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Szafnauer dismisses claims of Racing Point design 'short-cuts'

Szafnauer dismisses claims of Racing Point design 'short-cuts'

F1 News

Szafnauer dismisses claims of Racing Point design 'short-cuts'

Szafnauer dismisses claims of Racing Point design 'short-cuts'

Otmar Szafnauer is adamant Racing Point was not a "bookend" example of a team taking development 'short-cuts' despite an early-season penalty for copying.

The team was docked 15 constructors' championship points and fined €400,000 after being found guilty by the FIA of running illegal brake ducts that were deemed as not being designed in-house as required by the regulations.

Questioned about the advantages of working closely with another team, McLaren CEO Zak Brown - without naming Racing Point - said: "There’s obviously been a lot on this topic this year. I think we’ve seen, at the extreme, what it’s capable of producing."

Renault team principal Cyril Abiteboul described Racing Point as being "on the other extreme" of his own team in that it designs and manufactures the car and power unit in-house.

Insisting his remark was "not a controversy", Abiteboul added: "It is clearly no secret that Racing Point has the model of buying as much as they can from Mercedes".

Dismissively shaking his head at the time of the comment, Szafnauer said: "Well, I don’t see us as one of the bookends.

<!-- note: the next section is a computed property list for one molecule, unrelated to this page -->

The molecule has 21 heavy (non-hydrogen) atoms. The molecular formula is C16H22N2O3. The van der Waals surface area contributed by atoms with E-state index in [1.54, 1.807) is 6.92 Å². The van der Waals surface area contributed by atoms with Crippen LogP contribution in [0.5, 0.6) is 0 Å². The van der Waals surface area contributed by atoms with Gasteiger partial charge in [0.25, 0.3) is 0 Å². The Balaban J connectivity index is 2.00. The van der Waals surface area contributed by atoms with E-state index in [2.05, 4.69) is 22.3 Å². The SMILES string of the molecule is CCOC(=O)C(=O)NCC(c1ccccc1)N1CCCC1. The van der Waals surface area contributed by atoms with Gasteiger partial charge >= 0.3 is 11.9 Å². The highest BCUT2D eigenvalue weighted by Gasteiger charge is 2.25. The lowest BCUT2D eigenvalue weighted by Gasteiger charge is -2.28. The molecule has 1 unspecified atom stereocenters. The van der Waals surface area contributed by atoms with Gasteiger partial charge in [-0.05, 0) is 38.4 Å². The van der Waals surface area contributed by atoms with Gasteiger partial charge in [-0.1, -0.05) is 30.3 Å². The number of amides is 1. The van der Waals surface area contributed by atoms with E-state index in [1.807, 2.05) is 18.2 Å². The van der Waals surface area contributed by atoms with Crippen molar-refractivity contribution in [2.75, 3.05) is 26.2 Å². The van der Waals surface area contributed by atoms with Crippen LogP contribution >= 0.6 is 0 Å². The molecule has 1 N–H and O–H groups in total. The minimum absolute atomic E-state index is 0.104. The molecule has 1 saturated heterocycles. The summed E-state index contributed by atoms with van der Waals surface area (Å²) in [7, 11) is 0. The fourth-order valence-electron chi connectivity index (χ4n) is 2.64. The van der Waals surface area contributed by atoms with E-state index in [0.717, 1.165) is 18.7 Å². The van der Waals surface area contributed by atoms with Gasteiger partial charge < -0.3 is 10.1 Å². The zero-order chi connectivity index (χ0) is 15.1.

"Although we don’t have the manufacturing capability of some of the others, we do have design and development capability and we mustn’t forget that - very similar to McLaren - when we were renting a Toyota windtunnel it was as capable.

"We had 400 people designing and developing everything and with that, we finished fourth in the championship twice. It should have been three times.

"With our financial capability now, and growing, we should be able to compete with those in the midfield and maybe even move up. But I don’t think our model is much different to a McLaren model."

Racing Point had initially announced its intention to appeal the sanction handed to it by the FIA as rival teams called for a tougher punishment.

Due to a tightening of the regulations, however, by motorsport's governing body, all parties opted against pursuing the matter further.

Szafnauer added: "I think we’ve taken a step forward this year in defining the rules. They’re much more clear.

"We continue to hire people, expand our manufacturing capability, expand our design and development capability. We started at a smaller base than some of the others but with Aston Martin coming in, we, too, are growing and will right-size the business.

"I think we’re going to grow by another 20 to 30 per cent and we, too, will work hard to design, develop and construct our own car, to do the best we can."

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